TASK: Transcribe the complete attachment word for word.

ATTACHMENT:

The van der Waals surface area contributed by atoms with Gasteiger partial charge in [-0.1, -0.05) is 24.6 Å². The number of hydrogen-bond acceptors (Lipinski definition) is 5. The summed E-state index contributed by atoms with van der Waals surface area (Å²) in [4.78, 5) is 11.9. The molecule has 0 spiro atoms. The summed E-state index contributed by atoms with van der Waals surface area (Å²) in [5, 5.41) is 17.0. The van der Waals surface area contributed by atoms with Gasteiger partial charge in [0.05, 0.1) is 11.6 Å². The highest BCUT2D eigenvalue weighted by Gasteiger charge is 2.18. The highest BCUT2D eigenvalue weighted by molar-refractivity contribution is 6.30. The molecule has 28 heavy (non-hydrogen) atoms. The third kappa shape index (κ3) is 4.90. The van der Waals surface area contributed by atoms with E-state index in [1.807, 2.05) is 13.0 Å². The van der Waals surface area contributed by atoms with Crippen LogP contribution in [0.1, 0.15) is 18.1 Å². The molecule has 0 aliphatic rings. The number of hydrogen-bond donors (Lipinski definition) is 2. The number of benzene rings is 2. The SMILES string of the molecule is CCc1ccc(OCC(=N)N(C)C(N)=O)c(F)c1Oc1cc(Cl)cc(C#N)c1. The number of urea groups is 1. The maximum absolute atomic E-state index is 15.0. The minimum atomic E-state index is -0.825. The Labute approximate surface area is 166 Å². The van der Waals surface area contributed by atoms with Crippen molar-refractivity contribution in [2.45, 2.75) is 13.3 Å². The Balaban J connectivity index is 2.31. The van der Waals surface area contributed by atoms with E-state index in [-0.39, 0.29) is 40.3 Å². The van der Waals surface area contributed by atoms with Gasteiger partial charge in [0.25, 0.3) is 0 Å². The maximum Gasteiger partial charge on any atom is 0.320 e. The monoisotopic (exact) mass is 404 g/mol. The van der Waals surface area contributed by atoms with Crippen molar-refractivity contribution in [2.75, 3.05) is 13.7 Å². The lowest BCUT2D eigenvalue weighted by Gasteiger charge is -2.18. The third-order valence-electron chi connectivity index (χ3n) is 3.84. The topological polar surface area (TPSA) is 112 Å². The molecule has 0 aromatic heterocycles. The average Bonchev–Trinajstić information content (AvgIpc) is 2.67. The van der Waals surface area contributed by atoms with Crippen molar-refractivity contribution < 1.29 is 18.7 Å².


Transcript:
The van der Waals surface area contributed by atoms with Gasteiger partial charge in [-0.1, -0.05) is 24.6 Å². The number of hydrogen-bond acceptors (Lipinski definition) is 5. The summed E-state index contributed by atoms with van der Waals surface area (Å²) in [4.78, 5) is 11.9. The molecule has 0 spiro atoms. The summed E-state index contributed by atoms with van der Waals surface area (Å²) in [5, 5.41) is 17.0. The van der Waals surface area contributed by atoms with Gasteiger partial charge in [0.05, 0.1) is 11.6 Å². The highest BCUT2D eigenvalue weighted by Gasteiger charge is 2.18. The highest BCUT2D eigenvalue weighted by molar-refractivity contribution is 6.30. The molecule has 28 heavy (non-hydrogen) atoms. The third kappa shape index (κ3) is 4.90. The van der Waals surface area contributed by atoms with E-state index in [1.807, 2.05) is 13.0 Å². The van der Waals surface area contributed by atoms with Crippen LogP contribution in [0.1, 0.15) is 18.1 Å². The molecule has 0 aliphatic rings. The number of hydrogen-bond donors (Lipinski definition) is 2. The number of benzene rings is 2. The SMILES string of the molecule is CCc1ccc(OCC(=N)N(C)C(N)=O)c(F)c1Oc1cc(Cl)cc(C#N)c1. The number of urea groups is 1. The maximum absolute atomic E-state index is 15.0. The minimum atomic E-state index is -0.825. The Labute approximate surface area is 166 Å². The van der Waals surface area contributed by atoms with Crippen molar-refractivity contribution in [2.45, 2.75) is 13.3 Å². The Balaban J connectivity index is 2.31. The van der Waals surface area contributed by atoms with E-state index in [-0.39, 0.29) is 40.3 Å². The van der Waals surface area contributed by atoms with Gasteiger partial charge in [0.25, 0.3) is 0 Å². The maximum Gasteiger partial charge on any atom is 0.320 e. The monoisotopic (exact) mass is 404 g/mol. The van der Waals surface area contributed by atoms with Crippen molar-refractivity contribution in [2.75, 3.05) is 13.7 Å². The lowest BCUT2D eigenvalue weighted by Gasteiger charge is -2.18. The third-order valence-electron chi connectivity index (χ3n) is 3.84. The topological polar surface area (TPSA) is 112 Å². The molecule has 0 aromatic heterocycles. The average Bonchev–Trinajstić information content (AvgIpc) is 2.67. The van der Waals surface area contributed by atoms with Crippen molar-refractivity contribution < 1.29 is 18.7 Å².